14 Nights to Malta

No, that’s not how long it took our tour group to get to Malta.  It’s how long it took the Apostle Paul to get there from the island of Crete aboard a storm-tossed Alexandrian wheat ship, ca. A. D. 58.

The account of Paul’s voyage to Rome in the book of Acts of the Apostles says:  “But when the fourteenth night was come, as we were driven up and down in Adria, about midnight the shipmen deemed that they drew near to some country; and sounded, and found it twenty fathoms: and when they had gone a little further, they sounded again, and found it fifteen fathoms.  Then fearing lest we should have fallen upon rocks, they cast four anchors out of the stern, and wished for the day” (27:27-29).Pauls-Voyage-to-Rome-Map

In the center of this map you see the island of Crete, below which Paul’s ship was struck by a massive storm that kept him and his 275 fellow passengers in windblown darkness for fourteen days.  On the “fourteenth night” the ships crew heard a great surf roaring off the bow of their vessel, and their soundings convinced them they would soon be broken on coastal rocks if they did not set four stern anchors and wait for the dawn.  At daybreak they sighted the small island of Malta that you see just below Sicily on the map.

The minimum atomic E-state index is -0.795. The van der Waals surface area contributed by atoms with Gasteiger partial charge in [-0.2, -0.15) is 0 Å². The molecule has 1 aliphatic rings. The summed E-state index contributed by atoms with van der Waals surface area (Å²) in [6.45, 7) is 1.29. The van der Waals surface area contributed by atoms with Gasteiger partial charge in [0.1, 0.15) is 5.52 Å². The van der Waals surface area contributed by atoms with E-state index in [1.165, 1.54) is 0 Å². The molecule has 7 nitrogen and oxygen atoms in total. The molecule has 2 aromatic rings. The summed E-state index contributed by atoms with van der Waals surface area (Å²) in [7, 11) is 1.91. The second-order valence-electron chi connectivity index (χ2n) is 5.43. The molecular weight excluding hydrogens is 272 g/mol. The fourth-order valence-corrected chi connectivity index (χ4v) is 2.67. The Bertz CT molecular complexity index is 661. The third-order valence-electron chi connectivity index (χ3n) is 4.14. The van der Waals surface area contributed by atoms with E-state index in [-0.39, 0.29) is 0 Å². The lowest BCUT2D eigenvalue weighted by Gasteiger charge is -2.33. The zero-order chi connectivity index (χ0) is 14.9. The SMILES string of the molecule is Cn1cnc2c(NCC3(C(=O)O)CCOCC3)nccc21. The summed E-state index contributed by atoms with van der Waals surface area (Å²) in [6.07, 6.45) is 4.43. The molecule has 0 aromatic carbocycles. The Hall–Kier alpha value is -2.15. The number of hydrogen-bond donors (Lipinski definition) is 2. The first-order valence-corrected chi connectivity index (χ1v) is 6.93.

In the gray of the dawn they “took up the anchors” and “ran the ship aground” at the location now memorialized as St. Paul’s Bay that we have seen in an earlier blog (May 8, 2014).

St. Paul's Bay, Malta

St. Paul’s Bay, Malta

  How long did it take Paul and his companions to reach Malta, beginning from the southern lee of Crete and drifting with sails struck, storm-driven? (27:15).  The Acts account says it took fourteen days.  How accurate is this?

An experienced Mediterranean mariner, James Smith, in his 1848 classic The Voyage and Shipwreck of St. Paul, tells how he studied this question.  He used his calculations and those of many other experienced Mediterranean masters and sailors to arrive at a rate of drift, in such a storm and in such a vessel, at approximately 33 miles per 24 hour period.

Smith says, “It is quite clear from the narrative [in Acts] that St. Luke counts the time from the day the ship left Fair Havens [on the island of Crete]….Hence according to these calculations a ship…would, by midnight on the 14th [day], be less than than three miles from the entrance of St. Paul’s Bay.” *

So, as we have seen, and as Luke, the author of Acts writes:

On the “fourteenth night” the ship’s crew heard great waves roaring off the bow of their vessel and their soundings convinced them they would soon be broken on the rocks if they did not set their anchors and wait for the day.  At dawn they sighted the shores of Malta.  More to come, DB

100_2034 * James Smith, esq.  The Voyage and Shipwreck of St. Paul (1848 edition), 126-28.


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